Here’s another: remember when you discovered Ray Bradbury’s The First Night of Lent, and noticed that he does the swapping-of-perspectives thing LIKE A BOSS?
“So you want to know all the whys and wherefores of the Irish? What shapes them to their Dooms and runs them on their way? you ask. Well, listen, then.”
This isn’t so much a case of breaking the fourth wall, but starting with its bricks in a pile on the floor and assembling them into a partition with the mortar of the second paragraph. You then quickly find that Bradbury has flicked over to first person. And now that he’s fluck, he can tell you about Nick, the “most careful driver in all God’s world, including any sane, small, quiet, butter-and-milk producing country you name.” Did he just slip back into second again there? Why, yes. Yes he did.
Nick is sweet and calm, and Bradbury wants you to understand that. After giving you some more of his first-person thoughts, he once again provides you with a bunch of instructions —pay attention, now:
“Listen to his mist-breathing voice as he charms the road, his foot a tenderly benevolent pat on the whispering accelerator… Look, compare. And bind such a man to you with summer grasses, gift him with silver, shake his hand warmly at each journey’s end.”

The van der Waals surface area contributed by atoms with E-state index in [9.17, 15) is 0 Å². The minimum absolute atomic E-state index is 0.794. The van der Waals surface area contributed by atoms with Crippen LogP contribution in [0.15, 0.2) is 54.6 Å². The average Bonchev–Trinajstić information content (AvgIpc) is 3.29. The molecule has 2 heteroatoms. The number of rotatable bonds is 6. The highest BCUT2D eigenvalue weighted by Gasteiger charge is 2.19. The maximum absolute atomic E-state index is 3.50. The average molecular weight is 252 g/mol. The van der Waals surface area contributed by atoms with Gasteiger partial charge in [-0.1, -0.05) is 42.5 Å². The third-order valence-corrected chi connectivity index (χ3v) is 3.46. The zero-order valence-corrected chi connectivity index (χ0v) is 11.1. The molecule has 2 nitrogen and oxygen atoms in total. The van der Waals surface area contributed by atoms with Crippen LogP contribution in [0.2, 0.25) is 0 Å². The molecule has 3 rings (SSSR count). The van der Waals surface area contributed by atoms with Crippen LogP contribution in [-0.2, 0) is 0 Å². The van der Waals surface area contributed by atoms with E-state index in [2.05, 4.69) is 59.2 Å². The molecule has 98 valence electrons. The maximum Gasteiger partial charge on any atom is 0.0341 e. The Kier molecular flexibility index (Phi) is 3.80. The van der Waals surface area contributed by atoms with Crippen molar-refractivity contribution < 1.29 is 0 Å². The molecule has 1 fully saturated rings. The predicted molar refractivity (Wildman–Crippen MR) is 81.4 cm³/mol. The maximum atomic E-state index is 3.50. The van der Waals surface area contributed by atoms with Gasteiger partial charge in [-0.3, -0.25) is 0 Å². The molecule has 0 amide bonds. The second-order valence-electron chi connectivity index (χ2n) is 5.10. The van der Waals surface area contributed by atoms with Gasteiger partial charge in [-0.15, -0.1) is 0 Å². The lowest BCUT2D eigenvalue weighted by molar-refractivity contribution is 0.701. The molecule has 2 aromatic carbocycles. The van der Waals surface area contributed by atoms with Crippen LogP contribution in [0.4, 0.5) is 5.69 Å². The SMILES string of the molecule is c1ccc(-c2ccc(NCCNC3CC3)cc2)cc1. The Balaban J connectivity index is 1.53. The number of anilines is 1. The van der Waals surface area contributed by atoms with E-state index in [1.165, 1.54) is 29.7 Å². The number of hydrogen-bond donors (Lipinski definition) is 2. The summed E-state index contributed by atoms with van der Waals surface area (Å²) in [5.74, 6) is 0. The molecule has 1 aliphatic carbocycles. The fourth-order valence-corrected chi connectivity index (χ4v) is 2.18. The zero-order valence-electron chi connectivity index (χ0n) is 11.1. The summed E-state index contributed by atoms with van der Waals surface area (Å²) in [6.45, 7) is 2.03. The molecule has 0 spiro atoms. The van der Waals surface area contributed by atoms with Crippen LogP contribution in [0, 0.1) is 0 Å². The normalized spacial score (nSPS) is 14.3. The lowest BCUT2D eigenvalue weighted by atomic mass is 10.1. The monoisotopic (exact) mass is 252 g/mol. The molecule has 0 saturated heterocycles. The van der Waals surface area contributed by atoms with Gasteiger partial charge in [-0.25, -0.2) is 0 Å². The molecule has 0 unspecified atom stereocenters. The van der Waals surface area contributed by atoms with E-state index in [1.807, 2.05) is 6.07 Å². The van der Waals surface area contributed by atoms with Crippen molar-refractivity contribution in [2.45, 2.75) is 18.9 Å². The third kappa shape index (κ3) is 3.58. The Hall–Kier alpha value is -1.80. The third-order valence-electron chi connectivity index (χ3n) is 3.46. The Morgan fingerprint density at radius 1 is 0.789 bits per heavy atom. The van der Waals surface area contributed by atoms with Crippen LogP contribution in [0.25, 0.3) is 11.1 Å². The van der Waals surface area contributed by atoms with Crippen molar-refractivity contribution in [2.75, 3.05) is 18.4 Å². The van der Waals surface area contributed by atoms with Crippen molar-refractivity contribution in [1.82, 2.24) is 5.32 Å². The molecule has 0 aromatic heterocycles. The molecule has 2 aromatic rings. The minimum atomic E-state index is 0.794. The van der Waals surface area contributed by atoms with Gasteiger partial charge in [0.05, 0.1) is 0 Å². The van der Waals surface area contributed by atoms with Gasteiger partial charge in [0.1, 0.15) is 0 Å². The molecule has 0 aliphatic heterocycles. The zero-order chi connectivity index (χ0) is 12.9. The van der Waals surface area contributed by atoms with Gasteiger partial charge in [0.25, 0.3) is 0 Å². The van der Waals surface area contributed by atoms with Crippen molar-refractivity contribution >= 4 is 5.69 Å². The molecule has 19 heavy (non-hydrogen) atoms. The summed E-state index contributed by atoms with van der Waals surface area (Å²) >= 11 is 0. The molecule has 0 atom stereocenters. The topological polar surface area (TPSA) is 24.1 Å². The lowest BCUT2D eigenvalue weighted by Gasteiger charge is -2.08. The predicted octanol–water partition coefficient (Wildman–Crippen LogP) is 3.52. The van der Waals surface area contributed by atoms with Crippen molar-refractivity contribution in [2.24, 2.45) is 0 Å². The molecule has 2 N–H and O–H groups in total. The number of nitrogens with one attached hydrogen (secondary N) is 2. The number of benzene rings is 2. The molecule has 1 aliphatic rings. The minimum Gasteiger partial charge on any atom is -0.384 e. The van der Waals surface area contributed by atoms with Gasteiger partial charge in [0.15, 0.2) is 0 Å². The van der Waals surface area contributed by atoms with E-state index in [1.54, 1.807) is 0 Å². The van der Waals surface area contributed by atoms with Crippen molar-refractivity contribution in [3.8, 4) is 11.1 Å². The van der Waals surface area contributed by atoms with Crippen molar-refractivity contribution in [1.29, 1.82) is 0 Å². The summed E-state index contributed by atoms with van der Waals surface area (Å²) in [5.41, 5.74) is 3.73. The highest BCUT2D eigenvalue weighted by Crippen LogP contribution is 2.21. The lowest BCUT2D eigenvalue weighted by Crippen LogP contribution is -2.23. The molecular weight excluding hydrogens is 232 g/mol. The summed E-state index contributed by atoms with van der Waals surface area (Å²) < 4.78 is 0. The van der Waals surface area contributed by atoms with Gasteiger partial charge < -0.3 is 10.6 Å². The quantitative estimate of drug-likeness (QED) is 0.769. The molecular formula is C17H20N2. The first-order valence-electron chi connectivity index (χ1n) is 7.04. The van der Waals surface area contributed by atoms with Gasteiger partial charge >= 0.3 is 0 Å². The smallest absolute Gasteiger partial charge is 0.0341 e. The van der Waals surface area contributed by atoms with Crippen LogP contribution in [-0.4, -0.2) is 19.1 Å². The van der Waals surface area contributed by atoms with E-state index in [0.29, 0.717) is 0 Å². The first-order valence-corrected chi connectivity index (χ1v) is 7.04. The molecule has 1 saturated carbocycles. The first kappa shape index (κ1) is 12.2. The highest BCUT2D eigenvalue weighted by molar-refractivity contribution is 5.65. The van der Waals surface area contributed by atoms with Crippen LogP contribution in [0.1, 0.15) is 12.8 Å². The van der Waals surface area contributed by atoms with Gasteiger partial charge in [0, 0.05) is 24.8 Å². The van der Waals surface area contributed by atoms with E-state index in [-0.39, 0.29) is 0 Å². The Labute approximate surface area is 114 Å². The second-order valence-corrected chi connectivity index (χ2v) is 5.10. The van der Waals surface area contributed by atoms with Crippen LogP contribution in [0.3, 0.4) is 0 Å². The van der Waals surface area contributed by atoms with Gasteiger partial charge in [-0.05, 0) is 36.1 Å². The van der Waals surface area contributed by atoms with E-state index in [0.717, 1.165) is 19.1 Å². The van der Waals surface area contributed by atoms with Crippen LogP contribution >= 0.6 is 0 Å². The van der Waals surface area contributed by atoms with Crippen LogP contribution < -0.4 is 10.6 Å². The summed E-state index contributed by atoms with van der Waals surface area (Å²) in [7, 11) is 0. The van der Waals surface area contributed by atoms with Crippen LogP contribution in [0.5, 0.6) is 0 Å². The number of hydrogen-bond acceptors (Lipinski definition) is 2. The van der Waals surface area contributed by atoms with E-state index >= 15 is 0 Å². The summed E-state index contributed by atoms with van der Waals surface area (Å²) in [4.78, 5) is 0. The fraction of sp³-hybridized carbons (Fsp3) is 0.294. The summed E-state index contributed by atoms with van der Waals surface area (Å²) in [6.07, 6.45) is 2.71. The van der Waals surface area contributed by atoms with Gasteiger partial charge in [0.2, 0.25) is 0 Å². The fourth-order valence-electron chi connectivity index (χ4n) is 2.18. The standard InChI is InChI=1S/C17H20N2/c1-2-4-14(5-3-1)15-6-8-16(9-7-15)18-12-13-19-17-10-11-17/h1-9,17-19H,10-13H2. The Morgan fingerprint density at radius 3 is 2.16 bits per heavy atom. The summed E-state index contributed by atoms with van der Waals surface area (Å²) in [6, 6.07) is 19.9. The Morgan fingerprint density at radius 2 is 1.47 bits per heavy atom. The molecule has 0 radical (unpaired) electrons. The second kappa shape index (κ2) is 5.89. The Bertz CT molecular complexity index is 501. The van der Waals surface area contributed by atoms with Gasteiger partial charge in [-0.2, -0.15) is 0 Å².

There’s a reason for this, of course. You’ll find out when you get to the next bit. Then get thee hence to the end of the story and you’ll see the beautiful, inharmonious harmony; the point of it all, where twains shall meet, and where, somehow, your idea of a decent story has been toyed with, juggled about a bit, put through a blender … and been reassembled into perfection, just like Bradbury’s wall.
This technique can —if executed correctly— get you into someone’s head far quicker than any of the other perspectives. Just think about the humdrum things that happen in your everyday life, when you find yourself asking Second Person things of a friend. You know the sort of thing: “Ever get an itchy arse in public, and you just HAVE to scratch it?” or even asking yourself, “isn’t it annoying when you can’t get the last bits of blood off yer hands?”
What? You are a horror fan, aren’t you?